From the beginnings of the Industrial Revolution in the late eighteenth and early nineteenth century until the era of the Great Depression immediately preceding the commencement of the Second World War, the most enduring internal conflict within the nations of the West was rooted in what was then called the “social question.” The growth of industrialization and the dispossession of the agrarian peasant classes during the time of the enclosure movement had created within the industrializing nations a massive proletarian class of permanently pauperized laborers and the deplorable social conditions which accompanied the growth of this class.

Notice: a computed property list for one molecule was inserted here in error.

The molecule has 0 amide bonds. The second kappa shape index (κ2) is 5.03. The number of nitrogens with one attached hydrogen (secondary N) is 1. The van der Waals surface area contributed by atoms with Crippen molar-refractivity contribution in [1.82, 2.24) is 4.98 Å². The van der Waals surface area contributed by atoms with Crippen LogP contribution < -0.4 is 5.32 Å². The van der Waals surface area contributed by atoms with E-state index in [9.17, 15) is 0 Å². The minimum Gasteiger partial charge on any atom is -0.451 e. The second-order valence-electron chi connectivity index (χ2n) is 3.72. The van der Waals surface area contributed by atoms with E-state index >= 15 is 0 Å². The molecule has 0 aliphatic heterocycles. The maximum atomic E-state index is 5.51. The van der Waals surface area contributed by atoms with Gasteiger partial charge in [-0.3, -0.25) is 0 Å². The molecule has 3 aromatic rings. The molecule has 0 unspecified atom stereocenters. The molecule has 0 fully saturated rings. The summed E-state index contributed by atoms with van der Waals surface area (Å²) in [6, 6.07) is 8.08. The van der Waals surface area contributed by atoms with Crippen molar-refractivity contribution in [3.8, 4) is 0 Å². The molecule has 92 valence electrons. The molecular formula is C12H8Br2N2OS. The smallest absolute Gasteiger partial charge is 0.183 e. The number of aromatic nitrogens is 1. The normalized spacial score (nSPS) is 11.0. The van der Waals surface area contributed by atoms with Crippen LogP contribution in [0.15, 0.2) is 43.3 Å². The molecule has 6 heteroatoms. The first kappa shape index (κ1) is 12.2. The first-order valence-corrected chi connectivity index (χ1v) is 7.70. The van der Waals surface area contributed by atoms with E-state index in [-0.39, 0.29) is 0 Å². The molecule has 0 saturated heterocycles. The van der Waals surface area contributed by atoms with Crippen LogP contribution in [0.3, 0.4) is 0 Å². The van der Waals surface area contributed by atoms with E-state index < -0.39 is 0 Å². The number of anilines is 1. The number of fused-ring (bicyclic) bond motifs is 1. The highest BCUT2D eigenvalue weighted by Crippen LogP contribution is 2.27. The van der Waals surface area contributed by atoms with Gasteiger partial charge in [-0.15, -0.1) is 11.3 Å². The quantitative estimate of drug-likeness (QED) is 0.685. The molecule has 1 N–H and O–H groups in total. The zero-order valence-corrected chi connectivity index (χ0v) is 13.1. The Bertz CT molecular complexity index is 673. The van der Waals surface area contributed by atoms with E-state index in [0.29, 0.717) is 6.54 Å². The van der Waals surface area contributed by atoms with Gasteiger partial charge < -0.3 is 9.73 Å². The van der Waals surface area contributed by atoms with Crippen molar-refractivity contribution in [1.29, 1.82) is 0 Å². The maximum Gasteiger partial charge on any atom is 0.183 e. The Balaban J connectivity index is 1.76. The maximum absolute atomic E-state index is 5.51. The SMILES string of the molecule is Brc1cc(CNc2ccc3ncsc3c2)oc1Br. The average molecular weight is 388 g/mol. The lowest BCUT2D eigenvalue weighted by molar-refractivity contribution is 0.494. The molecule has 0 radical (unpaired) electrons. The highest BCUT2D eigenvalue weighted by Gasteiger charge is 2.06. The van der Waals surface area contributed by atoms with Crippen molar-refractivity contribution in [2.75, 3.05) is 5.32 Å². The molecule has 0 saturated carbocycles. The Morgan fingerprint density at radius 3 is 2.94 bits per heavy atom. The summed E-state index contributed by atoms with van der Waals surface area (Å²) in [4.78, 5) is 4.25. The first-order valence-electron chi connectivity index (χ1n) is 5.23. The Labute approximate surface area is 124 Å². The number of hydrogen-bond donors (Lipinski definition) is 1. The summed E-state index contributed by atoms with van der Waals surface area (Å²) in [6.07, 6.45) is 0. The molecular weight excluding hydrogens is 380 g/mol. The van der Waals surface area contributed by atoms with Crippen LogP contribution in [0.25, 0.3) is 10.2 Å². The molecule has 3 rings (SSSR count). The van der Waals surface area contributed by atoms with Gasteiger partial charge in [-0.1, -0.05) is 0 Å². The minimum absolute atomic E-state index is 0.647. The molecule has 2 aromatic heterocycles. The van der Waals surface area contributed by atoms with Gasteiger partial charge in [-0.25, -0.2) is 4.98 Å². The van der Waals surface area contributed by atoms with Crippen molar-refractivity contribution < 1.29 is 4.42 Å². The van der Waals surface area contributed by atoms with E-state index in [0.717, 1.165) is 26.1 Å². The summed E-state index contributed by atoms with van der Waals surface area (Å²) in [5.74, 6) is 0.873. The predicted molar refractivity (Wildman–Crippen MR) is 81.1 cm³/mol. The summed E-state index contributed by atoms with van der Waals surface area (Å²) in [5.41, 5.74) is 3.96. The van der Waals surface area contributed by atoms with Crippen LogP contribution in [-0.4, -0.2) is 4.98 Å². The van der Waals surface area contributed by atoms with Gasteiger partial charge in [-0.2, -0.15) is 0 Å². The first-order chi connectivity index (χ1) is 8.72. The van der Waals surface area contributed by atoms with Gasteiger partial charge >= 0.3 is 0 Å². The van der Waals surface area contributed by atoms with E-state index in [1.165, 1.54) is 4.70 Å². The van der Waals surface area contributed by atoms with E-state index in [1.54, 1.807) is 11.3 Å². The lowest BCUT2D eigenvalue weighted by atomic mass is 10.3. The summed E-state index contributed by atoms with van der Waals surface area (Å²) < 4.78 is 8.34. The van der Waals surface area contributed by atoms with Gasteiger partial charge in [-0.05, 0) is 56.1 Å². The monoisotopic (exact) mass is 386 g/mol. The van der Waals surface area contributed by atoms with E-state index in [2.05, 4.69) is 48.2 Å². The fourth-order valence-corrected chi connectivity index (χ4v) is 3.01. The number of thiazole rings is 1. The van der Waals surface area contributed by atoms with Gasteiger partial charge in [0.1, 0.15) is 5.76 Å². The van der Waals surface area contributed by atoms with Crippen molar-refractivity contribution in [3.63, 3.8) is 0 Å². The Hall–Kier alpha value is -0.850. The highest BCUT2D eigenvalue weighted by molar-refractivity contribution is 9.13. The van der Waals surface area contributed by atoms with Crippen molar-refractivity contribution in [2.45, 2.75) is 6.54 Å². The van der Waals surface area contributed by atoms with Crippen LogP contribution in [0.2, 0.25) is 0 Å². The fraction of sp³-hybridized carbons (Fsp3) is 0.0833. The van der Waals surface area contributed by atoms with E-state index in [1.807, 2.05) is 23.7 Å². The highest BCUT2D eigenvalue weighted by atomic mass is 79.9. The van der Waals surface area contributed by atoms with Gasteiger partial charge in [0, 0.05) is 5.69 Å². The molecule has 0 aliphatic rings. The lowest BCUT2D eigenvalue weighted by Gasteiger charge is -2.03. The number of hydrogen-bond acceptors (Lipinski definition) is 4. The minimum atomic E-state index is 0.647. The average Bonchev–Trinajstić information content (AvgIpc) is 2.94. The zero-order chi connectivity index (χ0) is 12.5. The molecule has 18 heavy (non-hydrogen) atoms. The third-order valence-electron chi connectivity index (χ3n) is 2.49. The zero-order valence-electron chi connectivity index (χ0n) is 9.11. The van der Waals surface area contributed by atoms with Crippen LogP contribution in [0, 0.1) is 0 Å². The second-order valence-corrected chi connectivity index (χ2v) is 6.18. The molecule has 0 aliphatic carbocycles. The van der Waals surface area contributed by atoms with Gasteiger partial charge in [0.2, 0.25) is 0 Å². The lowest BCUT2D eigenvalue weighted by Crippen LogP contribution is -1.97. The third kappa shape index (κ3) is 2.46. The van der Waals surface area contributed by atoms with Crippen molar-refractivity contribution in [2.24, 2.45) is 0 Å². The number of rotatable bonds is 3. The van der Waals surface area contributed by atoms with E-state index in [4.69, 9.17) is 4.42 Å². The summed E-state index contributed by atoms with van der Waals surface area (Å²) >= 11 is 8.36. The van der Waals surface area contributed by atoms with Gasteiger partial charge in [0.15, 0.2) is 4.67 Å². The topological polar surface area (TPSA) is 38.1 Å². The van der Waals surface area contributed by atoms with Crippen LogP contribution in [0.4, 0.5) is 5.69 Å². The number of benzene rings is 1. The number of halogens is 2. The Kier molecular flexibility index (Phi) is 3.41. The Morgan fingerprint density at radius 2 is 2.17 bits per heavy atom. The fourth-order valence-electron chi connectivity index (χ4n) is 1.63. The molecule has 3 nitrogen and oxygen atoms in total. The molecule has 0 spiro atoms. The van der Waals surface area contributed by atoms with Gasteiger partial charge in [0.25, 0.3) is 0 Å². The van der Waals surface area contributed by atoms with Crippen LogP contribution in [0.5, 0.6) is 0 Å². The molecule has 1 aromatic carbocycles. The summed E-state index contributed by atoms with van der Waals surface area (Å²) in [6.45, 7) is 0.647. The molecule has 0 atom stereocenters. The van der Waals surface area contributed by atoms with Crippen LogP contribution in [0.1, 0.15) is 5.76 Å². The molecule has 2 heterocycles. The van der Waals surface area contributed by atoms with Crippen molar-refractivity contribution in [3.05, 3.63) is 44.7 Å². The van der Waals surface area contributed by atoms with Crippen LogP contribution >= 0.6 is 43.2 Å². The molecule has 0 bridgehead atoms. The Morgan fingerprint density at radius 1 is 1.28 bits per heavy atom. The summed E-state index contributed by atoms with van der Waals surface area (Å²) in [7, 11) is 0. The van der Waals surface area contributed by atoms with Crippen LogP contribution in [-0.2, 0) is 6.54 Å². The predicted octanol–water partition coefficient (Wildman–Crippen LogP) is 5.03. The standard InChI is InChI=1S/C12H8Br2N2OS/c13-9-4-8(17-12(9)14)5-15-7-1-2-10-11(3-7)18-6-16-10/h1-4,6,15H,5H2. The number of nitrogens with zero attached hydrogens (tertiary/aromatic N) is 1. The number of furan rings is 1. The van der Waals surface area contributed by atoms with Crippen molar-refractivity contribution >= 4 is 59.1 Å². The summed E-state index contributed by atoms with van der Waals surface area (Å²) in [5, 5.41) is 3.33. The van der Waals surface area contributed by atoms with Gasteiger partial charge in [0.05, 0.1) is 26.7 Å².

Throughout the nineteenth century, numerous potential remedies to the condition of the working classes were proposed and the labor, socialist, communist, and anarchist movements developed into powerful political forces during this time. It was into this political and socioeconomic environment that Hilaire Belloc was born in 1870. Belloc was born in France to an English mother and French father and was raised in England. Throughout his eighty-two years of life, Belloc would exhibit many talents. He was an immensely prolific writer (it was once said that he “wrote a library” during his time), poet, and debater. He was an accomplished historian. Belloc was fond of racing yachts and wrote extensively on travel. He was also a politician at one point in his life and for a time held a seat in the English parliament. From his experience as a parliamentarian, Belloc came to regard the pretenses of the liberal democratic state as one rooted in the popular representation of the people as a sham. Parliamentary democracy, in Belloc’s view, was simply a mask for the rule of the plutocratic class. Perhaps above all, Belloc was a staunch defender of Catholic orthodoxy and produced many apologetic works on behalf of his own faith tradition and challenged the secularism of his intellectual contemporaries such as George Bernard Shaw and H. G. Wells.